There are essentially two views of the election on the left. The first is that, in an era of extreme polarization, when voters are heavily inclined to support the nominee of their party, no matter how racist or sexist or incompetent or generally foul he might be, it was a simple binary choice that could have easily gone either way. Throw in a weak Democratic candidate, historical trends against a party keeping the White House for three terms, the Comey letter, and the shenanigans of Vladimir Putin, and you get the unthinkable: President Donald Trump. Jonathan Chait has given us a version of this argument, writing, “Sometimes there is no moral, just a bunch of stuff that happens.”
The other view is that Trump’s election is the latest and most spectacular in a series of assaults on the liberal democratic order that have taken place across the Western world, which has been shaken to its foundation by the inequities of global capitalism, terrorism, and mass immigration. That America could elect a racist demagogue is both an expression of the enduring power of the revanchist right, which was best positioned to launch an attack on this order, and an indictment of democratic institutions like the Democratic Party, which failed to adequately address, in particular, the economic anxieties of voters.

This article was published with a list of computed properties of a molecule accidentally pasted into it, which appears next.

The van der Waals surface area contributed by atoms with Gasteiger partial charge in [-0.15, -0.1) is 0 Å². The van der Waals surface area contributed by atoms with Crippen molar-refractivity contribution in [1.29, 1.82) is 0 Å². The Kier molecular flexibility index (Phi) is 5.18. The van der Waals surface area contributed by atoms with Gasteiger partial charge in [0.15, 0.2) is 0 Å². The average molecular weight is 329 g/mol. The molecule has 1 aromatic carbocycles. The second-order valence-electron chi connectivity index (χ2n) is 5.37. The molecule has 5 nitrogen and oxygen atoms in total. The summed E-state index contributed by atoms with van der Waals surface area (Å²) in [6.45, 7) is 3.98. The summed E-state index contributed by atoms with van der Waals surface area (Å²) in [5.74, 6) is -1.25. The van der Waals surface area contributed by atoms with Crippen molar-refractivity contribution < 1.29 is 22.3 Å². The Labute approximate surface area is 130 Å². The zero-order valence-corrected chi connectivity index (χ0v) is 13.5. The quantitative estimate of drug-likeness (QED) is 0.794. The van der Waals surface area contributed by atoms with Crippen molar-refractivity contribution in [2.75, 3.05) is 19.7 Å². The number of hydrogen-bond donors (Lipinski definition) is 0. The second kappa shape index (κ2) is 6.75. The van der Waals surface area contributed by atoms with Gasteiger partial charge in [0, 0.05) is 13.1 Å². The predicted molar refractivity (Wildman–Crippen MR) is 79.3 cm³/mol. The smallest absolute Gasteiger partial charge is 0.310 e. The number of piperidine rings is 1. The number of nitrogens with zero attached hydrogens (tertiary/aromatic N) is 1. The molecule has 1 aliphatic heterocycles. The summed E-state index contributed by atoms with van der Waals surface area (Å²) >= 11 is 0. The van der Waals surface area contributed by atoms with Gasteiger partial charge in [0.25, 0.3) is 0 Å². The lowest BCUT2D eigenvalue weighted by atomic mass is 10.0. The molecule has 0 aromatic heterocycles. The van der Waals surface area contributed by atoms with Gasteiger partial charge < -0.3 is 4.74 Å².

Some commentators, like Josh Marshall, have weaved together elements of both these views. But for what it’s worth, President Barack Obama appears to be firmly in the former camp, telling David Axelrod this week that he could have beaten Trump if he had been able to run for a third term. The problem, according to Obama, was simply a matter of communication: “We’re not there on the ground communicating not only the dry policy aspects of this, but that we care about these communities, that we’re bleeding for these communities,” Obama said.
No matter what nice and/or exonerating things Obama said about Hillary Clinton in this interview, he is laying Trump’s victory at the messenger’s feet. His position is understandable in that he is trying to defend his legacy, which is on the verge of being dismantled. But he is also signaling that the party he leads is not in the kind of crisis that would require a deep examination of base philosophies.